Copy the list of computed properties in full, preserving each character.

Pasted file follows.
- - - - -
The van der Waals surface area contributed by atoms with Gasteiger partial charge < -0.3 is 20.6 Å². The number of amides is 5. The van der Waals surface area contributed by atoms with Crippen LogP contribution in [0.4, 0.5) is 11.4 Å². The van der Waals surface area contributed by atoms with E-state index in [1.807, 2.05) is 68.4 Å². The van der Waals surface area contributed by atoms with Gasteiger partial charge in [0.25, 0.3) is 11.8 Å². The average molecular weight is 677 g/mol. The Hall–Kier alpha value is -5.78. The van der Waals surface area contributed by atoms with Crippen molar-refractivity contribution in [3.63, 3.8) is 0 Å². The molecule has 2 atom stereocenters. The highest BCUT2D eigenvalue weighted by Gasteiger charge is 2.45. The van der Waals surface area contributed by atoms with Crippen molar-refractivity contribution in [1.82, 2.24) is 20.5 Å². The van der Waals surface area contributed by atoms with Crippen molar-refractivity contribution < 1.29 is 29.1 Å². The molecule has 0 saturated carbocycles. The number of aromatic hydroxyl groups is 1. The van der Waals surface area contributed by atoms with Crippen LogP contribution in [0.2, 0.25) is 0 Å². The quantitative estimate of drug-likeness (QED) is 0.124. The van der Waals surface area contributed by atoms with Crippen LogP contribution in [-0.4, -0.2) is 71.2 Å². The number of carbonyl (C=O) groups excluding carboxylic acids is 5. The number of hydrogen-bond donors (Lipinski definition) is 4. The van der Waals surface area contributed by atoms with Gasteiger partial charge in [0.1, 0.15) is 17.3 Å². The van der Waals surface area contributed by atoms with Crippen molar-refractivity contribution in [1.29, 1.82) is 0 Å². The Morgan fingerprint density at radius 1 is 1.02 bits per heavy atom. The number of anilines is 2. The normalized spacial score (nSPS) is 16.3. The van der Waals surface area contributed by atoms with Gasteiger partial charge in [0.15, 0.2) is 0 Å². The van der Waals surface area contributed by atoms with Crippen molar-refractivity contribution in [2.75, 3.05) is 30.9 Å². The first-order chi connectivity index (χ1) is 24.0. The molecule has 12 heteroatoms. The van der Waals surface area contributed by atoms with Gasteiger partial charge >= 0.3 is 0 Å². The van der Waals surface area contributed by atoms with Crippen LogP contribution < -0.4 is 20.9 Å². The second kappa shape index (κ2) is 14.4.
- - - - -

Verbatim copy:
The van der Waals surface area contributed by atoms with Gasteiger partial charge < -0.3 is 20.6 Å². The number of amides is 5. The van der Waals surface area contributed by atoms with Crippen LogP contribution in [0.4, 0.5) is 11.4 Å². The van der Waals surface area contributed by atoms with E-state index in [1.807, 2.05) is 68.4 Å². The van der Waals surface area contributed by atoms with Gasteiger partial charge in [0.25, 0.3) is 11.8 Å². The average molecular weight is 677 g/mol. The Hall–Kier alpha value is -5.78. The van der Waals surface area contributed by atoms with Crippen molar-refractivity contribution in [3.63, 3.8) is 0 Å². The molecule has 2 atom stereocenters. The highest BCUT2D eigenvalue weighted by Gasteiger charge is 2.45. The van der Waals surface area contributed by atoms with Crippen molar-refractivity contribution in [1.82, 2.24) is 20.5 Å². The van der Waals surface area contributed by atoms with Crippen molar-refractivity contribution < 1.29 is 29.1 Å². The molecule has 0 saturated carbocycles. The number of aromatic hydroxyl groups is 1. The van der Waals surface area contributed by atoms with Crippen LogP contribution in [0.2, 0.25) is 0 Å². The quantitative estimate of drug-likeness (QED) is 0.124. The van der Waals surface area contributed by atoms with Crippen LogP contribution in [-0.4, -0.2) is 71.2 Å². The number of carbonyl (C=O) groups excluding carboxylic acids is 5. The number of hydrogen-bond donors (Lipinski definition) is 4. The van der Waals surface area contributed by atoms with Gasteiger partial charge in [0.1, 0.15) is 17.3 Å². The van der Waals surface area contributed by atoms with Crippen molar-refractivity contribution in [1.29, 1.82) is 0 Å². The Morgan fingerprint density at radius 1 is 1.02 bits per heavy atom. The number of anilines is 2. The normalized spacial score (nSPS) is 16.3. The van der Waals surface area contributed by atoms with Gasteiger partial charge in [0.15, 0.2) is 0 Å². The van der Waals surface area contributed by atoms with Crippen molar-refractivity contribution in [2.75, 3.05) is 30.9 Å². The first-order chi connectivity index (χ1) is 24.0. The molecule has 12 heteroatoms. The van der Waals surface area contributed by atoms with Gasteiger partial charge >= 0.3 is 0 Å². The van der Waals surface area contributed by atoms with Crippen LogP contribution < -0.4 is 20.9 Å². The second kappa shape index (κ2) is 14.4.